A Foundation for the Future

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Alex Sudheim 4 Apr 2022 8 min

This year Hout Bay NGO Amoyo Performing Arts Foundation and Cape Town based Voys Telecom officially embarked upon what is sure to be a rich and rewarding partnership. Both organisations share a vision of a more successful South Africa and believe the alliance will bear valuable fruit.


The Discipline of Dancing

The idea that intensive training in the performing arts can lay the foundation for a glittering business career may strike one as unusual. If you plan on climbing corporate ladders and blitzing boardrooms, surely the soundest strategy is to memorise accountancy textbooks, annual reports and the biographies of Richard Branson and Bill Gates?

This might be a vaguely general rule, but the exceptions that disrupt it are numerous and notable. For one thing, the combination of discipline, rigour, commitment, focus and hard work required to excel as a dancer are all qualities that are fundamental to success in just about any field of human endeavour. For another, the creativity, confidence, spontaneity, self-expression and passion stimulated by dance can likewise be filed under the list of soft skills increasingly in demand by the workplace of the 4th Industrial Revolution.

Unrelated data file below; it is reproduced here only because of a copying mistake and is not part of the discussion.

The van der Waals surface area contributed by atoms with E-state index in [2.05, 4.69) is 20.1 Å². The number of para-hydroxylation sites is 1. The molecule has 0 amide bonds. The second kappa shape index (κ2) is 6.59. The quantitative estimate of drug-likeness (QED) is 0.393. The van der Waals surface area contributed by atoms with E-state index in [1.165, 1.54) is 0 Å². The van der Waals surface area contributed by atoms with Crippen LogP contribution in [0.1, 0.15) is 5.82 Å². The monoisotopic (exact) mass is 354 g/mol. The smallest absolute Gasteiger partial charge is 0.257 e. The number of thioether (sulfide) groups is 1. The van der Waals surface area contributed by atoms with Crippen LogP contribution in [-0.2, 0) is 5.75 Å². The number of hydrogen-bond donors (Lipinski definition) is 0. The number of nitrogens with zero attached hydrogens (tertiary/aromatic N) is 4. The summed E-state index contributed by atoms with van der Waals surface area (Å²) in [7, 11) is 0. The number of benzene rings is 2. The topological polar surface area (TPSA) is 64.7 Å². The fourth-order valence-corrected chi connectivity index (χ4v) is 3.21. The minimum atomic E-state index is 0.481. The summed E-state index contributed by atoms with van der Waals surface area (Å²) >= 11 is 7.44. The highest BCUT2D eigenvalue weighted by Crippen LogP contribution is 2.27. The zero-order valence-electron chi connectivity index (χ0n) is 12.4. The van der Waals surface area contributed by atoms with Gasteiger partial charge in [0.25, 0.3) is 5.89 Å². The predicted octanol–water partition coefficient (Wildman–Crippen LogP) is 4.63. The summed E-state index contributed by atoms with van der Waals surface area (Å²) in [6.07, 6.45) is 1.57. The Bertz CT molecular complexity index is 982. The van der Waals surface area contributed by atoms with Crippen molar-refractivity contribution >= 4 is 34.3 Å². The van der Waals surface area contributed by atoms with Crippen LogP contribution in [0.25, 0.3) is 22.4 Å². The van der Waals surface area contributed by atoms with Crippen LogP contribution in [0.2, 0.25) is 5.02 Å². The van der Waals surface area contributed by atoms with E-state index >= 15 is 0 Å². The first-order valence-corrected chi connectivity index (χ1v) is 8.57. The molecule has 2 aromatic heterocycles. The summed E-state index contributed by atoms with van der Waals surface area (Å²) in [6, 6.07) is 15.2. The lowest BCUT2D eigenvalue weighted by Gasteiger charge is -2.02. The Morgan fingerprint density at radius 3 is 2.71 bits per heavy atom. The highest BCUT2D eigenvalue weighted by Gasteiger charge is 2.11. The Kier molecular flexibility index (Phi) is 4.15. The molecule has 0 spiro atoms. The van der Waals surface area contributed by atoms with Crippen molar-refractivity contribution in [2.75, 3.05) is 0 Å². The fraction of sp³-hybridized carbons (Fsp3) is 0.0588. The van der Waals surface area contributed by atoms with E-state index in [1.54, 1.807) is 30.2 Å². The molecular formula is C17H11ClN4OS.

This is the underlying principle of The Amoyo Foundation, the NPO in Hout Bay, Cape Town, which is dedicated to uplifting the community, one child at a time, through the performing arts. In essence, Amoyo is an after-school skills development initiative whose vision it is that each Amoyo child will continue into tertiary education after school. Equipped not only with performing arts skills but also with the technical skills, vocational skills, self-esteem, self-confidence and self-discipline required to succeed in life.

As Kim Conley, co-founder, CEO, drama teacher & mindset and communications coach, puts it: ‘With every new dance step learnt, with every new drama skill acquired, with positive feedback each and every day, children blossom in ways that might seem unfathomable to many.’ 

Yet the path less travelled is nevertheless travelled well. ‘I’m one of these people who believes we should be teaching people music, philosophy, history, art, dance and more,’ says Carly Fiorina, CEO of Hewlett Packard. ‘My degree in mediaeval history may not have prepared me for the job market, but it did prepare me for life,’ she says.